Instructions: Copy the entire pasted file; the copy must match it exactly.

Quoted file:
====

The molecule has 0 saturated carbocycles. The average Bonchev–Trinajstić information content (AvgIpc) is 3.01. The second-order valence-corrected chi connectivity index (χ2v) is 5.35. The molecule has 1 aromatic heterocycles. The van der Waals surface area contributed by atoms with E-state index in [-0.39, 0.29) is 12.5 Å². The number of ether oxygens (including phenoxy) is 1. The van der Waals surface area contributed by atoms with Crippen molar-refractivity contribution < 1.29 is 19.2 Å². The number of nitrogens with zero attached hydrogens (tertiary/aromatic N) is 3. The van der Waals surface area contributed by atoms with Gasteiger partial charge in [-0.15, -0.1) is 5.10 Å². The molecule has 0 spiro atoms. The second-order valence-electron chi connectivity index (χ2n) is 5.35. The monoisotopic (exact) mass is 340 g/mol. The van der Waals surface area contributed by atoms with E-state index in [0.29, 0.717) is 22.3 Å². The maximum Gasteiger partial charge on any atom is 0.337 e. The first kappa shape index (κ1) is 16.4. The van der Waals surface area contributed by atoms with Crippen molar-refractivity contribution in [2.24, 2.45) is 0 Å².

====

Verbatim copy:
The molecule has 0 saturated carbocycles. The average Bonchev–Trinajstić information content (AvgIpc) is 3.01. The second-order valence-corrected chi connectivity index (χ2v) is 5.35. The molecule has 1 aromatic heterocycles. The van der Waals surface area contributed by atoms with E-state index in [-0.39, 0.29) is 12.5 Å². The number of ether oxygens (including phenoxy) is 1. The van der Waals surface area contributed by atoms with Crippen molar-refractivity contribution < 1.29 is 19.2 Å². The number of nitrogens with zero attached hydrogens (tertiary/aromatic N) is 3. The van der Waals surface area contributed by atoms with Gasteiger partial charge in [-0.15, -0.1) is 5.10 Å². The molecule has 0 spiro atoms. The second-order valence-electron chi connectivity index (χ2n) is 5.35. The monoisotopic (exact) mass is 340 g/mol. The van der Waals surface area contributed by atoms with E-state index in [0.29, 0.717) is 22.3 Å². The maximum Gasteiger partial charge on any atom is 0.337 e. The first kappa shape index (κ1) is 16.4. The van der Waals surface area contributed by atoms with Crippen molar-refractivity contribution in [2.24, 2.45) is 0 Å².